Caryn Hartglass: That’s very encouraging to hear, I just took a little road trip with my partner Gary this weekend. We like to see the autumn leaves we drove up north to Ithaca  and then back down to Lewisburg Pennsylvania near Bucknell where I went to college a long time ago. So we spent some time at the university and number one I found a little restaurant that served tofu scramble which was amazing, it wasn’t very good but I’m glad it was there. It was there and they served soy milk for my tea, no I was in heaven and this is all new and then you were mentioning reading ethics and philosophy. I met up with Dr Gary Steiner who’s a philosopher at Bucknell and he’s written a number of books on animal ethics and he’s come up with the “vegan imperative”. That’s kind of his catchphrase and he explains what the vegan imperative is. I spoke to him on this show a few years ago. He and his wife made a lovely lunch for us this weekend which was all vegan and fun because we do a lot of cooking and I post a lot of recipes all the time, we do food shows and people are afraid to have us over. Not just because we’re vegan, but because we cook a lot. So it was really nice for people to make us meals. But I wanted to talk a little bit about France because I did live in the south of France from 1992 to 1996 as we were talking earlier. Nobody talked about vegetarianism and I never met another vegetarian at that time. I was delighted years later to discover the Veggie Pride Parade which originated in Paris, they came out of the closet, literally. But I have to give my friends a lot of credit because they did go out of their way whenever they had events to make sure that there would be food for me, which was really lovely. But I remember one man would talk about the foie gras and he was absolutely convinced that the birds were delighted to be in their situation, how they would run for the food, they would run to have the tube shoved down their throat and they were very happy.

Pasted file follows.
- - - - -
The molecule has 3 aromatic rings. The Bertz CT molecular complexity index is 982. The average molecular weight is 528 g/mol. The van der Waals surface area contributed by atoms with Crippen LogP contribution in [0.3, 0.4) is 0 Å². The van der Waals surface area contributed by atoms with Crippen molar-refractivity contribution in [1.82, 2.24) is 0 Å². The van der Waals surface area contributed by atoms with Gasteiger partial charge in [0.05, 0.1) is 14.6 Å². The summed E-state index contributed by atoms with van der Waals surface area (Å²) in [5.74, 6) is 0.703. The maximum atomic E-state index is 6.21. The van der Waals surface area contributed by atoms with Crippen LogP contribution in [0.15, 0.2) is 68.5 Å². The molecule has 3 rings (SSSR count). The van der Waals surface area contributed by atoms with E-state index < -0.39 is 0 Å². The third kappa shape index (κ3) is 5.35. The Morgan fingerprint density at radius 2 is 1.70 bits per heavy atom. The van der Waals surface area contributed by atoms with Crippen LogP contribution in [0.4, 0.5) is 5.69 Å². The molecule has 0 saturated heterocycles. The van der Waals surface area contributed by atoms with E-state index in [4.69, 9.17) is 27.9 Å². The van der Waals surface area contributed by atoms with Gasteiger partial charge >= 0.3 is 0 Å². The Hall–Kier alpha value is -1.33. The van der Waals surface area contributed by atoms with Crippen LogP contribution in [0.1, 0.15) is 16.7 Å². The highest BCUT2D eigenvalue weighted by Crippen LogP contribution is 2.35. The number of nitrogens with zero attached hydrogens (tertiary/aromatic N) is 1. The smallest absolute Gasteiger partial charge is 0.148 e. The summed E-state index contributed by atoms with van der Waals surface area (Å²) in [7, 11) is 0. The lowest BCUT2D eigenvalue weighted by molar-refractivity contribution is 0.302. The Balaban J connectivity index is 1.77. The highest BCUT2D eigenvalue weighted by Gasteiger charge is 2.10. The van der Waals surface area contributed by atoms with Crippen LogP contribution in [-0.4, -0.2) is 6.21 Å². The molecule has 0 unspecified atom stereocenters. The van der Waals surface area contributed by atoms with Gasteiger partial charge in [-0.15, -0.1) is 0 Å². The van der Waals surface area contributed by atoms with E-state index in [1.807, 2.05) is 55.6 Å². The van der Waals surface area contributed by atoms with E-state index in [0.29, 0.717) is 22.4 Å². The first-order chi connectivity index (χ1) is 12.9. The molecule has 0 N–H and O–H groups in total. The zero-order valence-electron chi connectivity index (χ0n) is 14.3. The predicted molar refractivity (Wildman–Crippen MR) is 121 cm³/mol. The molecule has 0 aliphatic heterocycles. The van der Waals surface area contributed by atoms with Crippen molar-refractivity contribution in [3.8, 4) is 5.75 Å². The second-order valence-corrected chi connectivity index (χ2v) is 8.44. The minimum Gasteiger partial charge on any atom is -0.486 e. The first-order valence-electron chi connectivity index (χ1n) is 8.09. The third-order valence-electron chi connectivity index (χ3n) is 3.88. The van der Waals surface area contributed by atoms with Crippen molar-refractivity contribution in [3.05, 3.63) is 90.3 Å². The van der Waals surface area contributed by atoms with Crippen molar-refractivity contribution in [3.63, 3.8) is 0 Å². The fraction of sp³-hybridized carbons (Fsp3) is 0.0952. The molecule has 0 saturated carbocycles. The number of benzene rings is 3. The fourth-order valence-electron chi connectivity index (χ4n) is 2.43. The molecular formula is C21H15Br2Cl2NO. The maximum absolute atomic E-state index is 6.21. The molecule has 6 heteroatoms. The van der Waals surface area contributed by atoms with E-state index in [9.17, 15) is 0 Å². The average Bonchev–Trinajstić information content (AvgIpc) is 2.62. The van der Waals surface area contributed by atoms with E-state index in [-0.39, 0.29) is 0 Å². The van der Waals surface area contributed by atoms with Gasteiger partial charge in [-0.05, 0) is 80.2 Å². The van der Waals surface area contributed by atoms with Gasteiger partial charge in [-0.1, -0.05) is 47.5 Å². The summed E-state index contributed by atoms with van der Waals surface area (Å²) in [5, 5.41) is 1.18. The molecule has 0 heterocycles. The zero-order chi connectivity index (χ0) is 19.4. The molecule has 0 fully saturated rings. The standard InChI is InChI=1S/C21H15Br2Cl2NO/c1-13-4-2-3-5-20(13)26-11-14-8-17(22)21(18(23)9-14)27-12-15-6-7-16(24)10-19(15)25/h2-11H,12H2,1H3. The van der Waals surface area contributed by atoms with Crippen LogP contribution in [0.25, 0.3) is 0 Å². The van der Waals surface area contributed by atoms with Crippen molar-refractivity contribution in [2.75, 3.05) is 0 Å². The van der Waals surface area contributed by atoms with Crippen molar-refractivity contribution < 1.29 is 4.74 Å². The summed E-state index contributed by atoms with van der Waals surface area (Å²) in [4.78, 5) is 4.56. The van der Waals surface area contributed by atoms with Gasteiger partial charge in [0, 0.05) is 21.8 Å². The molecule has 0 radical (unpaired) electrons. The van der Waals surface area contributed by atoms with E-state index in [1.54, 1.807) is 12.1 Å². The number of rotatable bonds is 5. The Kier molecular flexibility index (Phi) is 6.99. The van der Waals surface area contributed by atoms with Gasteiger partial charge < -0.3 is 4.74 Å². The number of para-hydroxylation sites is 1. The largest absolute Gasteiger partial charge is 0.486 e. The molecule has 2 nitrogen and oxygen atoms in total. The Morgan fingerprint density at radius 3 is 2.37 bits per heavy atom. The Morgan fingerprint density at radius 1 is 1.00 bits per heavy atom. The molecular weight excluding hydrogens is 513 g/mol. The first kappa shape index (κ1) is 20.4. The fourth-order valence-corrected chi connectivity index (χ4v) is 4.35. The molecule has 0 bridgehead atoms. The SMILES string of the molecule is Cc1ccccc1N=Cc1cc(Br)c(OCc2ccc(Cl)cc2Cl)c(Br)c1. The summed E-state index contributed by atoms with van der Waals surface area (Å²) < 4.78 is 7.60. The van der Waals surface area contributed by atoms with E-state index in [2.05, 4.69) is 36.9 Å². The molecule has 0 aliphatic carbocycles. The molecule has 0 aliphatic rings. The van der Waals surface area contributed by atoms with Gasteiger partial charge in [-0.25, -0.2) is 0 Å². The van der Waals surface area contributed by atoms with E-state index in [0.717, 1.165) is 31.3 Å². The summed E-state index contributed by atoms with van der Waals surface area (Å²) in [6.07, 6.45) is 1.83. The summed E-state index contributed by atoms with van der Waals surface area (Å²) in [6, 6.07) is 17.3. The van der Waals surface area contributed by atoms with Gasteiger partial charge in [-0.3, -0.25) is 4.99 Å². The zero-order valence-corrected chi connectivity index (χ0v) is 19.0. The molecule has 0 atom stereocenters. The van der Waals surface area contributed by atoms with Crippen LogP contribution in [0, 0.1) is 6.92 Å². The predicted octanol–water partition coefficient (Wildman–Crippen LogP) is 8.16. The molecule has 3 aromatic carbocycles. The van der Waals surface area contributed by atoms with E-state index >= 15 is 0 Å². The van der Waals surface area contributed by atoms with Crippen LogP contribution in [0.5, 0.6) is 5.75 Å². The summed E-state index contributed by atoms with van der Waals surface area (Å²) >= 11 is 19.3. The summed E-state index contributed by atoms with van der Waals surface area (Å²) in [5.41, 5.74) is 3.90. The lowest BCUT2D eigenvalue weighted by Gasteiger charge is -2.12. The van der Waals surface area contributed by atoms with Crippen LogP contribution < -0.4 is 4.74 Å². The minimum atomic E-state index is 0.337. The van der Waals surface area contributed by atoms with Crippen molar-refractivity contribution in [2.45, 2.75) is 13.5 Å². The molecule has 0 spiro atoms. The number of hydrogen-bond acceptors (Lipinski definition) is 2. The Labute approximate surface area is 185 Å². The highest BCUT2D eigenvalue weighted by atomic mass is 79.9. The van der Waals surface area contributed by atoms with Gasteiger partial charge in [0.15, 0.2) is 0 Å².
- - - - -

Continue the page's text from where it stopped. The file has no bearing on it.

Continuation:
Élise Desaulniers: Yes well I worked for an airline for many years as I told you before this airline was air France. So when I became vegan I was still an air France employee and spending a lot of time in Montreal of course but also a lot of time in Paris and first day being vegan I used to travel business class so I was really really happy I can try the vegan meal in business class well it was terrible the first serving was only veggies second serve were the same veggies but cooked with rice and the dessert was fruit so and the morning after at the air France cafeteria there was nothing I could eat, except for a baguette, maybe rice, but it was tasting like chicken so it probably had chicken broth, so it was terrible. It was like eight years nine years ago and now I go back once or twice a year and it’s changed a lot. Paris is the capital of gastronomy in the world but it’s becoming the capital of vegan gastronomy. There’s really really good restaurants and like a new restaurant every week, there’s a lot of really really good cooks there and that are writing books and like amazing books, I mean they know what good food is so when they cook vegan food it’s good. It’s changing a lot and because of a few really influential people, people who have a huge influence the group L214 in Lyon did amazing work they are like Mercy For Animals but in France but they don’t have much money but they’re doing huge things.